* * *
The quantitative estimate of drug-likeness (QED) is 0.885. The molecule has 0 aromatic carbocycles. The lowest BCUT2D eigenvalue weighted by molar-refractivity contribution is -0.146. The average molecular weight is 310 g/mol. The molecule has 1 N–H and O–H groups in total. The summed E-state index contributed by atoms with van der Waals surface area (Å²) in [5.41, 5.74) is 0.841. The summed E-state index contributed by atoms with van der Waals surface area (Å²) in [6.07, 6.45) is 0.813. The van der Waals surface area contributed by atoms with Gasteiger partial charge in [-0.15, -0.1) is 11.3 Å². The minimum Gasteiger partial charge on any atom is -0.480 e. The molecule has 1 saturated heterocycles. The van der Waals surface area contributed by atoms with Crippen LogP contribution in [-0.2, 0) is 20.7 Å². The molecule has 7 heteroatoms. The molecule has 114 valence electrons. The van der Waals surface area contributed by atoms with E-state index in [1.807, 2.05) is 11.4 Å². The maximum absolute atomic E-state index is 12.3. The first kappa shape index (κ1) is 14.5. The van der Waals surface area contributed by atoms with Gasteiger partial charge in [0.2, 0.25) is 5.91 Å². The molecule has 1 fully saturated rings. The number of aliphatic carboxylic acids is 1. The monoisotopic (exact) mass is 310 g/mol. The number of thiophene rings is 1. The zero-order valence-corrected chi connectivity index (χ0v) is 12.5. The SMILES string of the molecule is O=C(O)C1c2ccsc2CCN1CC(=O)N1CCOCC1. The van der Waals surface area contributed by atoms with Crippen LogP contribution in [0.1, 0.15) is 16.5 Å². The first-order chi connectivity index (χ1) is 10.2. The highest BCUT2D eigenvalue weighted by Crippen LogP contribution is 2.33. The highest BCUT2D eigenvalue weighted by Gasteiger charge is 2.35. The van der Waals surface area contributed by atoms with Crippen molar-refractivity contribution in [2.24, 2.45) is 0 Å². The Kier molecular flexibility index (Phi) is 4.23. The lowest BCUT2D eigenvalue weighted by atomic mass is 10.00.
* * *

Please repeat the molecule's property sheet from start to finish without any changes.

The quantitative estimate of drug-likeness (QED) is 0.885. The molecule has 0 aromatic carbocycles. The lowest BCUT2D eigenvalue weighted by molar-refractivity contribution is -0.146. The average molecular weight is 310 g/mol. The molecule has 1 N–H and O–H groups in total. The summed E-state index contributed by atoms with van der Waals surface area (Å²) in [5.41, 5.74) is 0.841. The summed E-state index contributed by atoms with van der Waals surface area (Å²) in [6.07, 6.45) is 0.813. The van der Waals surface area contributed by atoms with Gasteiger partial charge in [-0.15, -0.1) is 11.3 Å². The minimum Gasteiger partial charge on any atom is -0.480 e. The molecule has 1 saturated heterocycles. The van der Waals surface area contributed by atoms with Crippen LogP contribution in [-0.2, 0) is 20.7 Å². The molecule has 7 heteroatoms. The molecule has 114 valence electrons. The van der Waals surface area contributed by atoms with E-state index in [1.807, 2.05) is 11.4 Å². The maximum absolute atomic E-state index is 12.3. The first kappa shape index (κ1) is 14.5. The van der Waals surface area contributed by atoms with Gasteiger partial charge in [0.2, 0.25) is 5.91 Å². The molecule has 1 fully saturated rings. The number of aliphatic carboxylic acids is 1. The monoisotopic (exact) mass is 310 g/mol. The number of thiophene rings is 1. The zero-order valence-corrected chi connectivity index (χ0v) is 12.5. The SMILES string of the molecule is O=C(O)C1c2ccsc2CCN1CC(=O)N1CCOCC1. The van der Waals surface area contributed by atoms with Crippen LogP contribution in [0.1, 0.15) is 16.5 Å². The first-order chi connectivity index (χ1) is 10.2. The highest BCUT2D eigenvalue weighted by Crippen LogP contribution is 2.33. The highest BCUT2D eigenvalue weighted by Gasteiger charge is 2.35. The van der Waals surface area contributed by atoms with Crippen molar-refractivity contribution in [2.24, 2.45) is 0 Å². The Kier molecular flexibility index (Phi) is 4.23. The lowest BCUT2D eigenvalue weighted by atomic mass is 10.00.